Published: 24 Mar 2022
Is remote auditing the ‘new norm’? Rasoul Aivazi, an Associate Auditor, International Project Quality Lead and member of the CQI’s Audit Special Interest Group, examines the benefits and drawbacks of carrying out an audit when not on site.
A survey carried out by the Independent International Organisation for Certification (IIOC) on remote versus on-site audits discovered that, before 2019, only 2% of audits were conducted remotely. It is hardly surprising that the figure increased markedly in response to the Covid-19 pandemic, jumping to 38% in 2020.
As an oil and gas projects quality lead, responsible for conducting internal audits in the headquarters of an international Japanese company, I witnessed the sudden shift from on-site to remote auditing in 2020. I have since been involved in conducting audits in remote or mixed/hybrid forms. I have seen on the one hand how the preparation and conducting of remote audits is, in some senses, easier, but on the other hand, how they do not function with total efficiency in some cases.
So, what are the pros and cons of remote audits, and what tips are there for providing maximum efficiency when a remote audit is required?
Pros of remote audits
One of the key advantages in conducting an audit remotely is saving time and money. Annual business travel costs were estimated at US$1,300bn in 2019. This figure plummeted to US$500bn in 2020 because of travel restrictions and an increase in working from home in all sectors, according to the Statista Research Department. As well as saving money, the reduction in travel has obvious benefits for the environment, cutting down on carbon dioxide emissions.
Whether you are ready or not, change is inevitable. You either get on the bandwagon or get left behind.
The shift to remote auditing has also improved health and safety. The Bureau of Labor Statistics (BLS) reports that annual work-site incidents and injuries in 2019 had reached 2.8m in the US, a figure that fell by nearly 6% in 2020. Quality management (QM) auditors deal with businesses operating high-risk equipment and machinery, chemicals, substances and processes, all of which increase the risk for auditors, resulting in a slowing down of the audit process. A remote audit reduces the time and energy committed to safety, placing less strain on both the business and the auditor.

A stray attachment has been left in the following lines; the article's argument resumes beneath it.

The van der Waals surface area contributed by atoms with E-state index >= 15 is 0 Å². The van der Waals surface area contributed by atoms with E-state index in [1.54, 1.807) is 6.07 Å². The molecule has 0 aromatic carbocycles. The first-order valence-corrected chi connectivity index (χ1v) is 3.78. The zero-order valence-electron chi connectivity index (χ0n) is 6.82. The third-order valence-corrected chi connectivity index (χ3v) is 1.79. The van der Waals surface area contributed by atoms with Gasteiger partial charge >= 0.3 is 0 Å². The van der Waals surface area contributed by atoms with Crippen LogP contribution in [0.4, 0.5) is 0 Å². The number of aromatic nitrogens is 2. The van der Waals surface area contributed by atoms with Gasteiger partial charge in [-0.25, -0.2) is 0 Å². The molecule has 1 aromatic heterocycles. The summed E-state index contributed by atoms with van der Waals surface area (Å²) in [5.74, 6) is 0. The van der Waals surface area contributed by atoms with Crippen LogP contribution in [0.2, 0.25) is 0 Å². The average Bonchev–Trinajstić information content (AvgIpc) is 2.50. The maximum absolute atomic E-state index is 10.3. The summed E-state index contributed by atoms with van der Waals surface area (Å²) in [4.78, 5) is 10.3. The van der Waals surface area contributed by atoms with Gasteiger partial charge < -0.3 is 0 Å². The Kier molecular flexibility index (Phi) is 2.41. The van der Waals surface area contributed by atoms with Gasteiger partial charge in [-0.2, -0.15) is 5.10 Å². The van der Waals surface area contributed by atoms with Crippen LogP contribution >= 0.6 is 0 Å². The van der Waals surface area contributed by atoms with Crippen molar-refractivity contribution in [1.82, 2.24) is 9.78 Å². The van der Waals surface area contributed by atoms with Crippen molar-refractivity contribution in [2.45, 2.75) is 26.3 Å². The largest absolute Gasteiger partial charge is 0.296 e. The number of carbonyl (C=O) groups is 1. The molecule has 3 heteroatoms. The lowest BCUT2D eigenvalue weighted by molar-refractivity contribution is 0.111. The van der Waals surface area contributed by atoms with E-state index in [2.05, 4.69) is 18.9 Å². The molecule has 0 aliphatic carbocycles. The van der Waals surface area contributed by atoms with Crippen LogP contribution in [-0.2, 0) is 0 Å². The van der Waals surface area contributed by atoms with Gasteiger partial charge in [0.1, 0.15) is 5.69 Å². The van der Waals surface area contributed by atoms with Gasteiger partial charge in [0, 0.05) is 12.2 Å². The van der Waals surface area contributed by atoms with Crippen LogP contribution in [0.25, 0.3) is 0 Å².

Finally, the preference of many auditors to carry out the work remotely is demonstrated by a survey conducted in July-August last year. This revealed that 79% of auditors support remote or mixed audits.
Cons of remote auditing
As with the pros, there are three distinct cons to consider when it comes to the practice of remote auditing.
The ideal means of communication is face to face, as a lot of information can be gleaned from body language and non-verbal signals. I use the phrase ‘reading the air’, which comes from a Japanese term ‘kuuki wo yomu (空気を読む)’. It means receiving non-verbal signals from others, as well as from the surroundings and environment, and understanding the atmosphere. Body language and facial expressions are important, but they are not the whole story of what we pick up on from our surroundings.
Poor data clarity is another con of remote auditing, as data can be manipulated and become misleading, leaving only shreds of evidence for auditors. To prevent this, good-quality information communication technology (ICT) should be used. Live video, such as Teams or Zoom, and data streaming are safer than working with static data and help improve data security.
Lack of auditor autonomy and ownership is the third disadvantage. Remote auditing takes away some freedom, ownership and pride of auditors, reducing their ability to direct the auditing process. Good ICT can compensate for this to some degree, but it makes the need for a transparent relationship between auditee and auditor even more crucial.
What the future may hold
We expect data to show that, for the 12 months of 2021, around 79% of audits were conducted remotely or through a hybrid process. That figure is in line with the data in the survey of July-August 2020, as reported above. I expect the increasing trend for remote and mixed auditing to continue in 2022, with a further rise of 10%. This means that, in all probability, 90% of all audits will be conducted either remotely or through a hybrid mix.
While some organisations are wondering whether remote or on-site auditing is the future, savvy and high-performance businesses will continue to benefit from conducting both types of audit. Mixed auditing could create more robust and auditor-friendly strategies. In addition, using the best available ICT and keeping pace with new technologies are key factors in ensuring the continuing success of remote-audit practice.
Last but not least, I would like to share a few words from Chikaodili Hemson, MD and CEO of Henzof Nigeria and a member of the CQI Audit Special Interest Group (SIG). In her presentation to the SIG’s first webinar in November 2021, she said: “Pandemics will come. Disruptions will come. Innovations will come. Thus, whether you are ready or not, change is inevitable. You either get on the bandwagon or get left behind. Remote auditing is the future."